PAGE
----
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Beware When Disability Insurance Company Asks for Functional Capacity Evaluation (FCE) Testing

Disability Denial Upheld When Insurer Relied on Functional Capacity Evaluation (FCE)

A federal judge in Florida recently upheld a decision by Aetna Life Insurance Company to deny disability benefits to an employee making a claim under their employer’s ERISA Group Disability plan where Aetna relied heavily on Functional Capacity testing that concluded the claimant could do sedentary (sitting) jobs.   Functional Capacity Evaluations – often called FCE – are used to evaluate how much a person can sit, stand, lift, push, pull, bend, twist, climb, etc.  these tests are performed by physical therapists, and when done by an honest vendor with testing that shows how limited someone is, an FCE can be very helpful to a person who is making a Disability Insurance claim.  But what happens when your Long Term Disability Insurance Company sends you to a physical therapist that they use all the time….one who is no so honest..or even one where the fix is in before you even walk in the door.  People often think their LTD Insurance Company will treat them fairly, but our experience has shown that insurers use vendors that offer predictable results, and their reports are often death to a Long Term Disability claim.

FCE Testing Is Considered Reliable By Courts

FCE testing is widely viewed as being useful in Disability claims.  Disability Insurers often use FCE testing to get an opinion whether someone can do sedentary work, that is a sitting job (For more on sedentary work, see this article: Disability Denied? They Say You Can Do Sedentary Work…What is Sedentary Work?).  In Ness v. Aetna Life Insurance Company, a case decided in June 2017, the Judge wrote:

Plaintiff’s contention that a physical therapist’s FCE report is not reliable evidence in an ERISA disability case or that it is somehow inferior to a physician’s opinion is without merit. Physical therapists are in fact “licensed health care professionals” who “help patients reduce pain and improve or restore mobility.” Ortega–Candelaria v. Johnson & Johnson, 755 F.3d 13, 24 (1st Cir. 2014) (citation omitted). In regard to the validity profile 6 noting poor efforts by Ness, the record shows that Ness passed 22 of the 49 validity criteria, or 45 percent. See A–2400.  Thus, Plaintiff’s understanding of the findings is mistaken.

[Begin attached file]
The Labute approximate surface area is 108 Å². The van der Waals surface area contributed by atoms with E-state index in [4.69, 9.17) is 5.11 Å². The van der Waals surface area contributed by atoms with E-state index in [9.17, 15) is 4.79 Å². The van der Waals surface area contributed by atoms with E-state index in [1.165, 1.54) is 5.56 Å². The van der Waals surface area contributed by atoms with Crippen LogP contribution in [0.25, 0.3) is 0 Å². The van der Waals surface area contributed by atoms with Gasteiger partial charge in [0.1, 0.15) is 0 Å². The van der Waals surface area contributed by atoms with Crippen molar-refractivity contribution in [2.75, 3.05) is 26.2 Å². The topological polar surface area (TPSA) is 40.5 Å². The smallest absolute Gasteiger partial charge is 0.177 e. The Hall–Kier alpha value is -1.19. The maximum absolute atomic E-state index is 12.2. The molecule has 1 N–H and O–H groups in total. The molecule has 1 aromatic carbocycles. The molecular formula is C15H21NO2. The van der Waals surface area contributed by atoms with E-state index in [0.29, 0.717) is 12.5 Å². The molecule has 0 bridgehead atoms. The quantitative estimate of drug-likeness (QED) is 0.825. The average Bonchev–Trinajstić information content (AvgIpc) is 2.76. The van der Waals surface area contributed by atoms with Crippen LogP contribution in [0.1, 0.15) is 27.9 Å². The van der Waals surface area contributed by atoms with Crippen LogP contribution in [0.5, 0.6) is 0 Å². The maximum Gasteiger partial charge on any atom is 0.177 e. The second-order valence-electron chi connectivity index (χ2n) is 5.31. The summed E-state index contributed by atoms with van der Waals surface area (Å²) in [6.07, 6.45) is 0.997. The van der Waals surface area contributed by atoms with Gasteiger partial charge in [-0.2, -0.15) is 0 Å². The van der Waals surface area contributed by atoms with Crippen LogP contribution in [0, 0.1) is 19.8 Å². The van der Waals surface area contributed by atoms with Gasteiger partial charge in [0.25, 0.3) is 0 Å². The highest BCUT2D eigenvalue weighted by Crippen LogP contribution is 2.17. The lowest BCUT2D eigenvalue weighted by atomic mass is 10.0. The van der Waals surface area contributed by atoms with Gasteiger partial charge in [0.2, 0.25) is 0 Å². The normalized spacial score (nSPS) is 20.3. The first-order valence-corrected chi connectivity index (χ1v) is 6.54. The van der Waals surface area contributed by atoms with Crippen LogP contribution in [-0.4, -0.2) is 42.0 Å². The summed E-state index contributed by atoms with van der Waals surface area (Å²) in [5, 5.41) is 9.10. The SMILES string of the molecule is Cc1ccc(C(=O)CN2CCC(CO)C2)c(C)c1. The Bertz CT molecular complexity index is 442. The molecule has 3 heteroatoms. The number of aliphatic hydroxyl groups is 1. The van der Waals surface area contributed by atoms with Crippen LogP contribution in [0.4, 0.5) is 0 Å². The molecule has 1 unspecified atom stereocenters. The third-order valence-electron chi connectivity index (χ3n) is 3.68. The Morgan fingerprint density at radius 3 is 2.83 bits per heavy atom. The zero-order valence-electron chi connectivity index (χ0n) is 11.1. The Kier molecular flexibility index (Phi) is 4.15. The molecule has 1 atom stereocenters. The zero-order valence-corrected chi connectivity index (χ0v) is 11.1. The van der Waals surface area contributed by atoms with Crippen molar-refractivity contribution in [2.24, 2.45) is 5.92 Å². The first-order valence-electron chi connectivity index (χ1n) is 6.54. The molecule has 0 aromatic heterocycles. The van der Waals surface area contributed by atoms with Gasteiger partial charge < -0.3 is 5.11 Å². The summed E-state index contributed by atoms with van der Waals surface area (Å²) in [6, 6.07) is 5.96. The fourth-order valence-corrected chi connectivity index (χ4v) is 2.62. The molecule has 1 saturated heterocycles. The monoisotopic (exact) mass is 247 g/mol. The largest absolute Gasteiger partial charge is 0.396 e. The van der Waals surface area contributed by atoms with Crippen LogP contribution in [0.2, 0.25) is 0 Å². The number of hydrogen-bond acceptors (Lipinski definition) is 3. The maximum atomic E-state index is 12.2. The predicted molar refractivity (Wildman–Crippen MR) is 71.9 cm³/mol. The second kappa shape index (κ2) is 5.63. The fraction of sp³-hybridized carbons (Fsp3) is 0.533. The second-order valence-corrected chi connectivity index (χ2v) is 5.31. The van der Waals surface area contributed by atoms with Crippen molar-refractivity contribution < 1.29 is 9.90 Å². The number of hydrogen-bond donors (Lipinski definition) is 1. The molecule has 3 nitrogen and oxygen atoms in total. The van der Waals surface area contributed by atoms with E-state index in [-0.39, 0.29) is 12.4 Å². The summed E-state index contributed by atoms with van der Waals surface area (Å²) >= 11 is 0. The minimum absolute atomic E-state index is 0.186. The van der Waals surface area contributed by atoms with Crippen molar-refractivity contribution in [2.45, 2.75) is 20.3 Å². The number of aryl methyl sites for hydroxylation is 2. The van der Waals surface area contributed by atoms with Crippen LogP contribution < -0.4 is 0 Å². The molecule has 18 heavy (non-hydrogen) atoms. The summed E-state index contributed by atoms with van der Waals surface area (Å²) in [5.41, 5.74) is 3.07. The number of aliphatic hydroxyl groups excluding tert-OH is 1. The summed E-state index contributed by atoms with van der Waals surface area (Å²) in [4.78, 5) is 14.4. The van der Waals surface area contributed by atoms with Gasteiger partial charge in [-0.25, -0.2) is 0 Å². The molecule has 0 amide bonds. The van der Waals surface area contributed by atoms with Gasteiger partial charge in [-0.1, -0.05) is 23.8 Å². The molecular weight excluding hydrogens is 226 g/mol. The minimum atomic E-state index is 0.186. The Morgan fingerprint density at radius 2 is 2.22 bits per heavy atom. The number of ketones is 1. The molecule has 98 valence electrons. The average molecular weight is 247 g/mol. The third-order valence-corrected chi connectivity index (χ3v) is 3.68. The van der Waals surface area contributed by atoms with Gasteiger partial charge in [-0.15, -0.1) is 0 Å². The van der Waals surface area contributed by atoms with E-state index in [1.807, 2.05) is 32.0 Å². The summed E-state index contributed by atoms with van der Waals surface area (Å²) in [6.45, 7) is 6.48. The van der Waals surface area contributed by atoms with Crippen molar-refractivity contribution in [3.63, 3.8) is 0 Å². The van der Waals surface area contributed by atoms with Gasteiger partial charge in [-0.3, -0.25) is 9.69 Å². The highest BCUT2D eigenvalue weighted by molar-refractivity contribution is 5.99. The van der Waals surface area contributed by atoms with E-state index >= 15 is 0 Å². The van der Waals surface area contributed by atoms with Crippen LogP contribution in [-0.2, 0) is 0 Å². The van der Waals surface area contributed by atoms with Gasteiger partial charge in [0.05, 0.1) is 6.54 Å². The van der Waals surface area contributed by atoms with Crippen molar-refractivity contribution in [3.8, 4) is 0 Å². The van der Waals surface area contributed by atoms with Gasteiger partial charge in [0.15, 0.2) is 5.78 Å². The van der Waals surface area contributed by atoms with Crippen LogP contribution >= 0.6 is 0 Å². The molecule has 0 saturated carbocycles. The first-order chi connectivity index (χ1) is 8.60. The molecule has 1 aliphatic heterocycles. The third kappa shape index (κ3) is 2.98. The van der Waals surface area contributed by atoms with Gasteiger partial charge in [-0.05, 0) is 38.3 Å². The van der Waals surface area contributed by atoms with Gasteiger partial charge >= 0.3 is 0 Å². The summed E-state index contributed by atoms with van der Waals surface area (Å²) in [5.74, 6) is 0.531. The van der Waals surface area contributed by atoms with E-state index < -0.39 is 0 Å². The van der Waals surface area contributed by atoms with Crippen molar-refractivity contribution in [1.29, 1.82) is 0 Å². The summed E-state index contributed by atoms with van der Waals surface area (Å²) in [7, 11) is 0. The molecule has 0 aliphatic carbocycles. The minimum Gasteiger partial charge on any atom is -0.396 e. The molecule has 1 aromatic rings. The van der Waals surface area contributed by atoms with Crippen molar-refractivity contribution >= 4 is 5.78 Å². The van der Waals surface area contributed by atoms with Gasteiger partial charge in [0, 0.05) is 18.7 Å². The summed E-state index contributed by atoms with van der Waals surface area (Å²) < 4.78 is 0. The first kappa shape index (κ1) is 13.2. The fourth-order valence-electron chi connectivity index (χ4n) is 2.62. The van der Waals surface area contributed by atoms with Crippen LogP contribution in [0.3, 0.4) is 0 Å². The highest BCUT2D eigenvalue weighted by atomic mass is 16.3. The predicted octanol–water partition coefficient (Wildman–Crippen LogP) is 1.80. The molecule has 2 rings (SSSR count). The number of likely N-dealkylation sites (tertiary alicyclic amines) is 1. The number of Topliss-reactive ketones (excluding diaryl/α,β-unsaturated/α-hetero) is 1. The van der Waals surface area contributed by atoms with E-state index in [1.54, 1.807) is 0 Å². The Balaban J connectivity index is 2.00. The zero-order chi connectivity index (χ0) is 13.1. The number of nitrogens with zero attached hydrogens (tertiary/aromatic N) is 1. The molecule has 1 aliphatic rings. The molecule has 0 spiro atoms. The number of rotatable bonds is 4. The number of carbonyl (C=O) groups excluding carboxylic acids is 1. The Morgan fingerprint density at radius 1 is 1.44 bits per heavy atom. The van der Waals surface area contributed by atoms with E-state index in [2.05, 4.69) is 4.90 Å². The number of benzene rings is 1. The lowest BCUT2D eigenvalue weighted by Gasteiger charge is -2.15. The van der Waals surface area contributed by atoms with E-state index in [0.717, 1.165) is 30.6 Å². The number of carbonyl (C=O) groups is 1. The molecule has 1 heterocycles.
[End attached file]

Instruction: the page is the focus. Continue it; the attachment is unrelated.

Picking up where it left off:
Furthermore, the Eleventh Circuit has specifically recognized that ERISA administrators tasked with deciding disability claims “routinely rely on FCEs,” which are “routinely conducted by physical therapists.”  Townsend v. Delta Family–Care Disab. and Surv. Plan, 295 Fed.Appx. 971, 977 (11th Cir. 2008) (affirming summary judgment for administrator that relied on FCE in denying benefits); Lake v. Hartford Life and Acc. Ins. Co., 320 F.Supp.2d 1240, 1249 (M.D. Fla. 2004) (noting that “the best means of assessing an individual’s functional level” is a FCE.). Moreover, since the FCE showed that Ness had the ability to perform sedentary work capacity, Aetna’s decision to terminate benefits was not wrong. See Moeller v. Guardian Life Ins. Co., No. 5:10-cv-457, 2011 WL 7981954, *8 (M.D. Fla. Dec. 16, 2011) (finding that the FCE which showed Plaintiff could perform sedentary to light work supports the administrator’s determination that plaintiff was not totally disabled from any gainful work.).

It is important to recognize that the Judge considered it entirely reasonable for the insurance company to rely upon a test where the injured person only passed 45% of the validity criteria.  That means the Judge considered it perfectly reasonable for a test that was 55% unreliable to be something Aetna could rely upon.  Even when the test was over half unreliable, the court still considered it reasonable for Aetna to deny the claim.

Takeway:  Get Legal Advice When Your LTD Insurance Company Wants to Get an FCE

While we recommend getting FCE testing from a reliable vendor when a person makes a disability insurance claim.  Our experience has been that Long Term Disability Insurance Companies often use vendors that are less than objective.  Put another way, the Disability Insurance Companies often use frequent-flyer companies that do these tests over and over for their insurance company clients.  When an LTD Insurance Company contacts you to send you out for an FCE, you should immediately contact a Disability Attorney to find out what you need to do to avoid being cut off.

CASE:  Ness v. Aetna Life Insurance Company, ___ F.Supp.3d ___, 2017 WL 2800521 (M.D. Fla. Jun. 15, 2017).

 

If your disability insurance company wants you to attend an FCE or you are considering going to an FCE yourself, call one of our experienced ERISA Disability Insurance Attorneys at (866) 282-5260 or contact us online.

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